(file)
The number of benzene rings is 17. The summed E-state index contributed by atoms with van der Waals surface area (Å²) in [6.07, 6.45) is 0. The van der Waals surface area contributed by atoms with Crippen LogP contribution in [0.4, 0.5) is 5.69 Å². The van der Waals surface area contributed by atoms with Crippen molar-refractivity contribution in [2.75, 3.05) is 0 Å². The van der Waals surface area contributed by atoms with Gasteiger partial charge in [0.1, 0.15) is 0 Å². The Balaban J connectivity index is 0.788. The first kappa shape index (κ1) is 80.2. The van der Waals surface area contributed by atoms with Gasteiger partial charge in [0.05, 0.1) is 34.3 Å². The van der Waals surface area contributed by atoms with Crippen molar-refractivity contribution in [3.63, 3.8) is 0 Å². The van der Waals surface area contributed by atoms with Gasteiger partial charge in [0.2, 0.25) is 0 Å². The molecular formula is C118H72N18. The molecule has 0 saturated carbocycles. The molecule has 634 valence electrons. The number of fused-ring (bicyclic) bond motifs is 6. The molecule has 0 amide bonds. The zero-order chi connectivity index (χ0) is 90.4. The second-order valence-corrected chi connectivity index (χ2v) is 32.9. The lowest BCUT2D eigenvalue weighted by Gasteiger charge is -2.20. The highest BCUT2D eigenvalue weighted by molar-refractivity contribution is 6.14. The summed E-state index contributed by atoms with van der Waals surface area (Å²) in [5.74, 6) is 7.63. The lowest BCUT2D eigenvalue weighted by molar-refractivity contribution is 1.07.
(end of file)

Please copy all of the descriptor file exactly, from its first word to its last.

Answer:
The number of benzene rings is 17. The summed E-state index contributed by atoms with van der Waals surface area (Å²) in [6.07, 6.45) is 0. The van der Waals surface area contributed by atoms with Crippen LogP contribution in [0.4, 0.5) is 5.69 Å². The van der Waals surface area contributed by atoms with Crippen molar-refractivity contribution in [2.75, 3.05) is 0 Å². The van der Waals surface area contributed by atoms with Gasteiger partial charge in [0.1, 0.15) is 0 Å². The Balaban J connectivity index is 0.788. The first kappa shape index (κ1) is 80.2. The van der Waals surface area contributed by atoms with Gasteiger partial charge in [0.05, 0.1) is 34.3 Å². The van der Waals surface area contributed by atoms with Crippen molar-refractivity contribution in [3.63, 3.8) is 0 Å². The van der Waals surface area contributed by atoms with Gasteiger partial charge in [0.2, 0.25) is 0 Å². The molecular formula is C118H72N18. The molecule has 0 saturated carbocycles. The molecule has 634 valence electrons. The number of fused-ring (bicyclic) bond motifs is 6. The molecule has 0 amide bonds. The zero-order chi connectivity index (χ0) is 90.4. The second-order valence-corrected chi connectivity index (χ2v) is 32.9. The lowest BCUT2D eigenvalue weighted by Gasteiger charge is -2.20. The highest BCUT2D eigenvalue weighted by molar-refractivity contribution is 6.14. The summed E-state index contributed by atoms with van der Waals surface area (Å²) in [5.74, 6) is 7.63. The lowest BCUT2D eigenvalue weighted by molar-refractivity contribution is 1.07.